10 things to know about your VIA trip
Story by Graeme Lottering
I’ve recently had the pleasure of riding the rails from Toronto to Vancouver on VIA Rail. The total trip time is approximately four days, but I recommend scheduling some stops to make the most of the trip. Because passenger trains yield to freight on the rails, there might be unexpected delays so buy your return flight after you’ve arrived at your last stop. Here are 10 tips that can help you get the most out of your VIA Rail journey.
1. Be Prepared
You’ll want to pack a blanket and small pillow if you are travelling in economy. There are blankets available to buy on the train, but trust me, you’ll be much more comfortable with your beloved “Star Trek” snuggy. Pillows and blankets are provided in sleeper accommodation, along with all the free coffee you can drink. And don’t forget some slippers! They don’t permit you to go between cars shoeless, and this will make short trips into the next car much easier if there is someone in the bathroom.
In economy, the bottom of your seat can fold out to create a surface most people could sleep on, and with your chair back all the way, it’s quite comfortable — especially if you’ve brought your own blanket. In Prestige class, if you have a sleeper, it will most likely be folded away as soon as you leave for breakfast. It’s a good idea to talk to your attendant about when you would like your sleeper cleaned up. Some couples arranged a deal to keep the top bunk up as a midday nap nook. Regardless of where you are seated, I do recommend going to bed relatively early and waking for the sunrise. You will see some of the most beautiful sunrises veiled in mists hovering above Northern Ontario lakes, or reflecting off the vast oceanic cloudscapes of the prairies.
3. Make Friends
VIA trains go through isolated territory, and it’s not often you get a cellphone signal. So put away your phone, forget your social media, and pay attention to your travel buddy. You will most likely meet new people when you are seated in the dining car. This is a good chance to suss out which other travellers know the same card games as you. Bringing a variety of compact games (dice, cards, etc.) allows you to make new friends and to stay entertained during the trip. For this reason, I suggest bringing shareable snacks and sweets. This combination will almost certainly make you the most popular person on the train.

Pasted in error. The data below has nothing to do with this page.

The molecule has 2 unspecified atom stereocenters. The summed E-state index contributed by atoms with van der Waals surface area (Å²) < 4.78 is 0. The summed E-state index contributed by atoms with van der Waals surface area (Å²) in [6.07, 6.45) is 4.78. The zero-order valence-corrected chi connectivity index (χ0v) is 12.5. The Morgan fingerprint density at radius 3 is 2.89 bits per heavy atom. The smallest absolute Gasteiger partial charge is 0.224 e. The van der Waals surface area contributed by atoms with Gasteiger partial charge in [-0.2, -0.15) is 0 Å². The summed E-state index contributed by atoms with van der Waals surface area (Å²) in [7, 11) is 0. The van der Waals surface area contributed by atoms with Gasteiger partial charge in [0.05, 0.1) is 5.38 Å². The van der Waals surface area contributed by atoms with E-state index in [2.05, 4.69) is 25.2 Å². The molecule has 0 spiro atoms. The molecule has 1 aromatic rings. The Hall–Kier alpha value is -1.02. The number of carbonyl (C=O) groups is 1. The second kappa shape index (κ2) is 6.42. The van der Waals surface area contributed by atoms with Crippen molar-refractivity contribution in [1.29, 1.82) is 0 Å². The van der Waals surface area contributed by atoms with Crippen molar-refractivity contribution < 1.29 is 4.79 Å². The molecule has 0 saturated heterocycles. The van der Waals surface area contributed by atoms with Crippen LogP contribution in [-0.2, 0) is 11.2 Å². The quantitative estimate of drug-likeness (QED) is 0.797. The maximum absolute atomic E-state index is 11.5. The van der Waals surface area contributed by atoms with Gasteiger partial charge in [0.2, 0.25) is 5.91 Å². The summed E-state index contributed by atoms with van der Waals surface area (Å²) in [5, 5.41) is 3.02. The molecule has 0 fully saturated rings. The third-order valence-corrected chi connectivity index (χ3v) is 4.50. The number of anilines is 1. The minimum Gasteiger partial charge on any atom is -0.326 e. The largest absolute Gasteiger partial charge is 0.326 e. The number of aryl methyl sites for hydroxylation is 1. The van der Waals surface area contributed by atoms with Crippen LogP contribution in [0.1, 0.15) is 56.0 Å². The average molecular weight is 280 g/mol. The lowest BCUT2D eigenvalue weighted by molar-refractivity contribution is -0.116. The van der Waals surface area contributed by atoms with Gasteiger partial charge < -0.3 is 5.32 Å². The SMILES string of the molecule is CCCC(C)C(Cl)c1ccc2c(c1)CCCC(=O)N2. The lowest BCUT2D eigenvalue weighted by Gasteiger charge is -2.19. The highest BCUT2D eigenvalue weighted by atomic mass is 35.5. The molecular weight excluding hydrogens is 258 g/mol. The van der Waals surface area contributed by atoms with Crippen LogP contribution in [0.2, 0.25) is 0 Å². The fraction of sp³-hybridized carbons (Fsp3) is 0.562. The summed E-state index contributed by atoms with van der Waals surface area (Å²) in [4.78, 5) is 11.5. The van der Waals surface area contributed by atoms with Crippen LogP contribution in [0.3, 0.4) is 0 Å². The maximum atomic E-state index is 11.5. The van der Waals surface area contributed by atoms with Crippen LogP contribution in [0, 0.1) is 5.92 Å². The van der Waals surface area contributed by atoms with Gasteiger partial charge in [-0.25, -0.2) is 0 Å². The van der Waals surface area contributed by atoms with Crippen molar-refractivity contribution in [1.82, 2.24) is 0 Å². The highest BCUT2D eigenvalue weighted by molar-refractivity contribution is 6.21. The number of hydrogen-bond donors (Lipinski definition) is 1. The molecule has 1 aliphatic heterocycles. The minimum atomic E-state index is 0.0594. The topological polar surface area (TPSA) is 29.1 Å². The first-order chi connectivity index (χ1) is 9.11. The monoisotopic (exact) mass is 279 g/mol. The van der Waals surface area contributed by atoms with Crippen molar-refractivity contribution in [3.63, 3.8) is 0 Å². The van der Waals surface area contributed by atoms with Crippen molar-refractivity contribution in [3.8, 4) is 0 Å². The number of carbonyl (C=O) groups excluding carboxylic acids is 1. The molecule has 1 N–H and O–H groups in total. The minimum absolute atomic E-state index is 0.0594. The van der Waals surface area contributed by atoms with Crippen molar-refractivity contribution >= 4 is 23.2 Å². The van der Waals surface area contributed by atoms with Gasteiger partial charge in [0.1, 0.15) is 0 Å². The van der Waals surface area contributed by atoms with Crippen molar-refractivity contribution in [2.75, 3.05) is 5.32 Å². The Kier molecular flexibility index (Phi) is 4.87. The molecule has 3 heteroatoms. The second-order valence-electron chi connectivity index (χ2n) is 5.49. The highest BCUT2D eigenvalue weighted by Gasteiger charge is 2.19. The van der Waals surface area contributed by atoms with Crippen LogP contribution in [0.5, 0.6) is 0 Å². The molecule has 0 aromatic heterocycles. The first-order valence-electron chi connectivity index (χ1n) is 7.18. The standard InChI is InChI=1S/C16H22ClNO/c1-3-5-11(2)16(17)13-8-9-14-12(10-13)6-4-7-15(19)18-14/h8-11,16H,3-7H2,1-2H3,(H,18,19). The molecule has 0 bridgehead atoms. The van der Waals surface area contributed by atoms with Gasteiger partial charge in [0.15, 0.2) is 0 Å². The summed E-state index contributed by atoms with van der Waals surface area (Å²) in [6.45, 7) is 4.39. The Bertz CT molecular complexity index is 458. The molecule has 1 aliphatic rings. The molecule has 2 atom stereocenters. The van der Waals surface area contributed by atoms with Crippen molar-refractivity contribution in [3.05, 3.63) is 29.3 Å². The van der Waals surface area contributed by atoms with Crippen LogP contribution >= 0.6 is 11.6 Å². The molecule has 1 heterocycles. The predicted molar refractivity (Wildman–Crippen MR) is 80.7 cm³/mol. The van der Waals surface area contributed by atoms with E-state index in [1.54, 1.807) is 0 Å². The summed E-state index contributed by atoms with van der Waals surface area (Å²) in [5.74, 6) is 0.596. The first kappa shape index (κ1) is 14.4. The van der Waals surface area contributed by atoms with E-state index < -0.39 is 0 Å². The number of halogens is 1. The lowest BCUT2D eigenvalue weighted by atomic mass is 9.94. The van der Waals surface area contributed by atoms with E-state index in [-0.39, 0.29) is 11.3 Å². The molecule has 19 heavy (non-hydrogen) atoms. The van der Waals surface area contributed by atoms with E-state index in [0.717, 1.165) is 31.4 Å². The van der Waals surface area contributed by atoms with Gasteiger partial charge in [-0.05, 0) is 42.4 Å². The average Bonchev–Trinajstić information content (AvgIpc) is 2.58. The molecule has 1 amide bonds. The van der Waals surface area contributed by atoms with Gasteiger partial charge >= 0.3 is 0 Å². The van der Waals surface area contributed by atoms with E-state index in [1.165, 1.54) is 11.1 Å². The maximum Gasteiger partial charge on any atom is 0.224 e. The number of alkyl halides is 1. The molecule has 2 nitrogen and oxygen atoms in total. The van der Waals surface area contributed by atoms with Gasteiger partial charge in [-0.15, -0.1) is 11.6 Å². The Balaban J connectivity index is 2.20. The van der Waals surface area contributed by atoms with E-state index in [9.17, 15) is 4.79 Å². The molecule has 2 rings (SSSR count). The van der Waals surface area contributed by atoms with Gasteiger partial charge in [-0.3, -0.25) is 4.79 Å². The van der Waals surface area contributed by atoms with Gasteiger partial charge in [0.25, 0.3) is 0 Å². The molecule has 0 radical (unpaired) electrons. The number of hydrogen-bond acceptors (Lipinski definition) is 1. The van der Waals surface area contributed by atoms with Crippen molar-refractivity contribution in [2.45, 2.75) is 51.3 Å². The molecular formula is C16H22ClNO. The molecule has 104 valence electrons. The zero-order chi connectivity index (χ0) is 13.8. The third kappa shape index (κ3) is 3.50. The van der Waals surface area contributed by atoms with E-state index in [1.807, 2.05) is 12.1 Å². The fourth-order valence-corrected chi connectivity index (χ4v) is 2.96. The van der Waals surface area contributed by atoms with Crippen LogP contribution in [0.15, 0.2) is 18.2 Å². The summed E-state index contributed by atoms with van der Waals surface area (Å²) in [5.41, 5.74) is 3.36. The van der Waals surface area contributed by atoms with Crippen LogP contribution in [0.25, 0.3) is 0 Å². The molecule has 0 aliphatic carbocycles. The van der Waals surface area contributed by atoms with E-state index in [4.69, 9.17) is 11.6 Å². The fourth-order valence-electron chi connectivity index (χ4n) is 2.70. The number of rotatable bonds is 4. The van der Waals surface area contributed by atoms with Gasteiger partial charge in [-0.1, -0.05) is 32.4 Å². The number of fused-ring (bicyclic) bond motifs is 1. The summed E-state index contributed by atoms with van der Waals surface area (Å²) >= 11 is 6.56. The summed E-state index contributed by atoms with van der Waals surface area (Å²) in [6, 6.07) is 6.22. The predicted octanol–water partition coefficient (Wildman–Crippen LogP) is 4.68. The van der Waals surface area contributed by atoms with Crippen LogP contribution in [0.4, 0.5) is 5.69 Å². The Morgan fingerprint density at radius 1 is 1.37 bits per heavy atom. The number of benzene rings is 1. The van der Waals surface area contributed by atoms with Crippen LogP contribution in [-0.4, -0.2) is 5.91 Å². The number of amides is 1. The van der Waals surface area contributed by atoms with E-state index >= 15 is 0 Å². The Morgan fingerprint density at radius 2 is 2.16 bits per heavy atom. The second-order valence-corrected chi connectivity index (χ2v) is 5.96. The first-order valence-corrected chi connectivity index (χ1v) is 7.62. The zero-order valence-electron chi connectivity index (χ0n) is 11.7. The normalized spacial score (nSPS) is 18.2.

There are no showers in economy, so if you are going cross-country, be sure to bring some wetnaps or washcloths, so you can refresh yourself during the day. This is important since no amount of games or food will persuade a stranger to hang out in the dome car if you smell like human onions.
5. On-board Entertainment
VIA has a neat program called “Artist on Board,” which places a musician on the train. On our train it was Madeline Tasquin, a sweet Quebecoise girl whose whimsical folksy style seemed to appeal to all members of the audience, from kids to adults. Since this is a bilingual service, her songs naturally slipped back and forth from English into French. She even rallied the polylingual audience by asking them to whistle together, breaking the barrier of language and uniting travellers from all over the world in birdsong. These artists can be found performing in the stations whenever the train stops long enough for riders to disembark.
6. The Dome Car